It’s A Dead End. And That’s OK.

They looked liked ants, even through the high-powered spotting scope.  Two tiny dots on the 6000′ sheer, icy face of Mt. Hunter.

They had been there for days, working to pioneer the new line. Up narrow runnels they would climb. Swinging their axes into the ice. Moving slowly, arduously in the arctic cold. For hours on end.

Then an impasse. A dead end. The route would go no further. The obstacle insurmountable. Retreat the only possibility. Back to the place of beginning. Back to start it all again.

The next effort sometimes would go better. And sometimes not.  Sometimes they would advance a few pitches closer to their summit. And sometimes, every route they choose would thwart them.

Sounds familiar, doesn’t it?

In our businesses, our creative endeavors, our athletic pursuits,  our relationships, indeed, in all of life, obstacles abound. Sometimes we can muscle through them, forge the way. Sometimes not.

Sometimes it’s a dead end. Turn around we must.

And that’s ok.

To stand indecisive on an icy ledge is to invite catastrophe. The same is true in life.

We need to move. Even when we don’t know the way.

Perhaps especially when we don’t know the way.

We need to try. We need to act. We need to overcome.

We can choose to stand in indecisive terror. Or we can forge ahead.

Every way that doesn’t work is a lesson, a key to understanding a way that might.

Every way that doesn’t work is one step closer to the way that will.

The dead ends force us to face our fears and our frustrations.

Our darkest demons meet us there

Yet the dead ends make us stronger, wiser. More discerning.  More tolerant and patient.

And, often, what looks like a dead end is really a doorway into an new dimension of our lives. New opportunities. New possibilities.

We are called to practice what Jim Collins in Good to Great calls “The Stockdale Paradox”: Great leaders acknowledge the current realities and don’t pull any punches. But at the same time, they have an unwavering belief that they will ultimately prevail.

It’s curious to me that in the mountains, the dead ends are often just part of the grand adventure. Gathered later ’round the fire, they glow with epic valor and gallantry in the re-telling. Desperate measures taken. Dragons slain. Challenges met and overcome. Fresh courage hewn to meet the dawn to come.

Perhaps we need the dead ends in our lives as well, even though it doesn’t really feel that way.

As we watched our comrades through the scope, we so often wanted to cry out, “No! Not there! A waste of time! Turn back now! Go the other way!”

Of course they couldn’t hear us. But even if they could, would they have listened?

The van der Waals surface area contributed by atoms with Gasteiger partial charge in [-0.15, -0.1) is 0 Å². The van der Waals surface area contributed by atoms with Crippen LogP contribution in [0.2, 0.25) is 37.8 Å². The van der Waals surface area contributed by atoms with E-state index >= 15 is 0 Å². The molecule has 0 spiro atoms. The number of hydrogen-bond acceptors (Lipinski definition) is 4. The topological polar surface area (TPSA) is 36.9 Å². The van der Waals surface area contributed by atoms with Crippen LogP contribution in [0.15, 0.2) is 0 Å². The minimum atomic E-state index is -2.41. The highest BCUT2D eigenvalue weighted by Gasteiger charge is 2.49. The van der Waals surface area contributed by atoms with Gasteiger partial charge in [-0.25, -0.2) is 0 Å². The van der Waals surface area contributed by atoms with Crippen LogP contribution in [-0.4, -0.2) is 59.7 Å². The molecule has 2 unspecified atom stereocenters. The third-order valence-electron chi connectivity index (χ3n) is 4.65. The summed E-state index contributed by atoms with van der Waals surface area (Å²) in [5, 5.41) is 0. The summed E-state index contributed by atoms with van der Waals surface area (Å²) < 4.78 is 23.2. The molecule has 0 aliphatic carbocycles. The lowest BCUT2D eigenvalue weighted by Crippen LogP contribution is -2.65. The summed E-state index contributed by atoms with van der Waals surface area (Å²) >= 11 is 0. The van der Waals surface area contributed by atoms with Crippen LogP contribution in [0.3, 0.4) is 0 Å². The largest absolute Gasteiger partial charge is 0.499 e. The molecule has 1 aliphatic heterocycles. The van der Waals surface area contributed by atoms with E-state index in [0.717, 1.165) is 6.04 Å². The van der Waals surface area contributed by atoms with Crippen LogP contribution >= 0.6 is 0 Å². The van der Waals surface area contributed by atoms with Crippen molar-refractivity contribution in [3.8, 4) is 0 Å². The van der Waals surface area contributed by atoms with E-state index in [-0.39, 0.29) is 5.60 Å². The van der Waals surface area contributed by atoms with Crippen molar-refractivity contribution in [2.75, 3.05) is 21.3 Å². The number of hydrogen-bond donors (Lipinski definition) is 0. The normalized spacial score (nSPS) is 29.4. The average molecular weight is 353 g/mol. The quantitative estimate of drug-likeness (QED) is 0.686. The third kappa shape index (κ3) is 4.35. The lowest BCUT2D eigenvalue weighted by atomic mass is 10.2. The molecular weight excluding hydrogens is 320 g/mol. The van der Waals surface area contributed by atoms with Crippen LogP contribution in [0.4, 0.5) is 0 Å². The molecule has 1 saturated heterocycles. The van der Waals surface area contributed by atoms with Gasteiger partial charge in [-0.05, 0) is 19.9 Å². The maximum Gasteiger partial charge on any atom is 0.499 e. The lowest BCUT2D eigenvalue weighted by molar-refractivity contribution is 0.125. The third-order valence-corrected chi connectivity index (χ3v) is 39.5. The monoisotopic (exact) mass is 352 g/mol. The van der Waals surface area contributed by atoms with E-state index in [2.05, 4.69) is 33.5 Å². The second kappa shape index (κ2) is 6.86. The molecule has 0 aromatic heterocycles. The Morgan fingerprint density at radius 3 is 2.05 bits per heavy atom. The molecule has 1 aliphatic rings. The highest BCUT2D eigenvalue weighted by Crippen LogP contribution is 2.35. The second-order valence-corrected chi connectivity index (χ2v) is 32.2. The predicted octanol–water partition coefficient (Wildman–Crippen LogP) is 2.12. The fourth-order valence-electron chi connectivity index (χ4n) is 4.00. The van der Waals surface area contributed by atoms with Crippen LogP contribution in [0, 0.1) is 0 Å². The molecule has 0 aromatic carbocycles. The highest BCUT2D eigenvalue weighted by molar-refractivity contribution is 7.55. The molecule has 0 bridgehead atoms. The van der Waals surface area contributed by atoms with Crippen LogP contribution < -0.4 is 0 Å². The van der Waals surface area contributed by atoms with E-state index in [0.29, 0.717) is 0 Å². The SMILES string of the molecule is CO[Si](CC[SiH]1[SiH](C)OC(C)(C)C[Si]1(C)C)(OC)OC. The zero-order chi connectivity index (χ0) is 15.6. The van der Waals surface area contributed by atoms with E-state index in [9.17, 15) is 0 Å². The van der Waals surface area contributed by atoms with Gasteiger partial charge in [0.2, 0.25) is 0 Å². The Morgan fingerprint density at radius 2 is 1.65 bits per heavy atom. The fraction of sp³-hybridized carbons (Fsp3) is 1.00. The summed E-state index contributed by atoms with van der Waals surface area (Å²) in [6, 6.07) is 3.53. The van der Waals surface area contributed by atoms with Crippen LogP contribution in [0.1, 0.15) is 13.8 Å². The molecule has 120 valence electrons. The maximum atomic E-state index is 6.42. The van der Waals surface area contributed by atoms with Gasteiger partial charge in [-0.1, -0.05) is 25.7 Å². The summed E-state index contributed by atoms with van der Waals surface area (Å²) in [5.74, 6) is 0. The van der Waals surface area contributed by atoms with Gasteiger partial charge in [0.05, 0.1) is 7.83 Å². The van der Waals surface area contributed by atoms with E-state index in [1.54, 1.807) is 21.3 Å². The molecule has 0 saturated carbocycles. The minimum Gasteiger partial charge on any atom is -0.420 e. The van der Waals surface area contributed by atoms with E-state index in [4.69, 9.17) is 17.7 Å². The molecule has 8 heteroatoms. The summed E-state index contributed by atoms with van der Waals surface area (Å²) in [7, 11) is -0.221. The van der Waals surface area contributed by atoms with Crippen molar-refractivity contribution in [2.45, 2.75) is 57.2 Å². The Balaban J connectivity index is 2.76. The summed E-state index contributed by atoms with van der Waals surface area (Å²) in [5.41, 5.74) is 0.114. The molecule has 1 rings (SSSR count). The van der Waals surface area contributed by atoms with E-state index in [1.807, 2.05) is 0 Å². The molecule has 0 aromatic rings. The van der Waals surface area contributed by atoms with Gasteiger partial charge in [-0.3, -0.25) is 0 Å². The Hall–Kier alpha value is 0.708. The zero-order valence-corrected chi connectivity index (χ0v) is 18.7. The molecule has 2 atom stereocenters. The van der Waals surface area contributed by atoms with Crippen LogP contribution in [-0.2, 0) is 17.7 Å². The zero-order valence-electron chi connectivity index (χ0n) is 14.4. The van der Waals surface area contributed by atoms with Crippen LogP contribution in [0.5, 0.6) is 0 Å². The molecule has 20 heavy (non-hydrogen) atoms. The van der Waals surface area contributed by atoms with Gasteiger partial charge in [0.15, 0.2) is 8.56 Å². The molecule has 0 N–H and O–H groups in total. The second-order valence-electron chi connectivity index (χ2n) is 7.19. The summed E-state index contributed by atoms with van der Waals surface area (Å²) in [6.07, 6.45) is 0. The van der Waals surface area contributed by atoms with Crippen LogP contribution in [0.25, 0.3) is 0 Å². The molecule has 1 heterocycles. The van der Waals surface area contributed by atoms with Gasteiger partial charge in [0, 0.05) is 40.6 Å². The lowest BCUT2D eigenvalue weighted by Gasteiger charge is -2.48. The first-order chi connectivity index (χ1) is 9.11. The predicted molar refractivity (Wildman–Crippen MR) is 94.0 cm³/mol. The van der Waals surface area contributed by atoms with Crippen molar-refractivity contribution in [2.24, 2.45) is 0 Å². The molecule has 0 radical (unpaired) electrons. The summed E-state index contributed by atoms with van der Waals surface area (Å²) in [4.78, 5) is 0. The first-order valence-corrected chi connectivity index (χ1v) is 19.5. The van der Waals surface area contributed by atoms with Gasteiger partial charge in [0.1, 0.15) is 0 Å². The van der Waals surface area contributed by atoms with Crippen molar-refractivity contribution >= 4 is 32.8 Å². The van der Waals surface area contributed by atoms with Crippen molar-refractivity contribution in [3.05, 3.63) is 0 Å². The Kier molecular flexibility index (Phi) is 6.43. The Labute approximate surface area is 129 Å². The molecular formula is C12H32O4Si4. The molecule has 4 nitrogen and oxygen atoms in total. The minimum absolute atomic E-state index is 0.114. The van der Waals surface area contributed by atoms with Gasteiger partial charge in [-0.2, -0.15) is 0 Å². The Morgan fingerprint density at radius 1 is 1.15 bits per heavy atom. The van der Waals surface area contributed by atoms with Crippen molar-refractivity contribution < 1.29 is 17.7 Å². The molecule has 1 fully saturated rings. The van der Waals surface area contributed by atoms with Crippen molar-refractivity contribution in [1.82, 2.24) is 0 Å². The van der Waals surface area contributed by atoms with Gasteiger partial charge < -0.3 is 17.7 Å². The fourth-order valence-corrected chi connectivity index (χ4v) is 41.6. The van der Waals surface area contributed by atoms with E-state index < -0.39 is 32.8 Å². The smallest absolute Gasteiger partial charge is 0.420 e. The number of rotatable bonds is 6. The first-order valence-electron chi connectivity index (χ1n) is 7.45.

Are You In The Mood?

The bed was warm. She cozied closer.

“Are you in the mood?”

I looked at her, my eyes wide in disbelief.

“What are you, on crack?” I asked.  “Of course, I’m NOT in the mood.”

Who asks questions like that? It was cold outside, 18 degrees as I recall. And dark. Who wants to run in the cold and dark?

She was joking, of course. It’s not a question we ask… or entertain about our running. At least not often.

Because, for pursuits of any import, mood is irrelevant.

I’m rarely in the mood to go to the gym. I’m never in the mood to count my calories or sort my supplements. I’m only occasionally in the mood to run. Sometimes I’m in the mood to write. And sometimes not. I love to photograph. But I’m never in the mood to edit. I’m passionate about speaking. But the preparation is tedious.

Rory Vaden writes, “Simply stated, there are only two types of activities: things we feel like doing and things we don’t. And if we can learn to make ourselves do the things we don’t want to do, then we have literally created the power to create any result in our lives.”

Successful people do whatever they need to do to achieve their goals, regardless of how they “feel.”

“Successful people are successful because they form the habits of doing those things that failures don’t like to do,” said Albert Gray.

Form the habits of success. Dial in the gym, the run, the weekly planning, the healthy meals. Schedule and commit the time to write, to paint, to practice the instrument. Do what’s really important. Do it every day. Don’t think about it. Don’t analyze it. Don’t wonder about it. Don’t worry about it. Don’t re-consider it. Do it. Just do it. No matter what.

When was the last time you asked yourself whether you were “in the mood” to brush your teeth? What a ridiculous question to ask, you say. Make your habits of success like that.

The things that look effortless, the performances that are flawless, the achievements that astound (all those things you’re jealous of): they’re borne of countless hours of practice and preparation. Of doing. And doing again. And had nothing to do with mood.

So if the new business venture is on your list, or the MBA, or the 5k in the spring, now is the time to start.

I don’t care if you’re in the mood, or not.

 

 

Not Worth The Effort

It’s good you didn’t bother. Wouldn’t have worked out anyway. A massive waste.

Those New Year’s resolutions.

Yes, it’s February. Time to get on with life, with muddling.

Those goals, those hopes and dreams and aspirations: too much work. Too much effort.

Way too busy.

And who makes them, anyway?

Turns out the numbers are fairly grim.

Statistics show that less than half the population bothers to set goals for a New Year. (In the audiences I have polled this month, it’s less than 20%!) And by the beginning of February, nearly 80% of those who do have given up.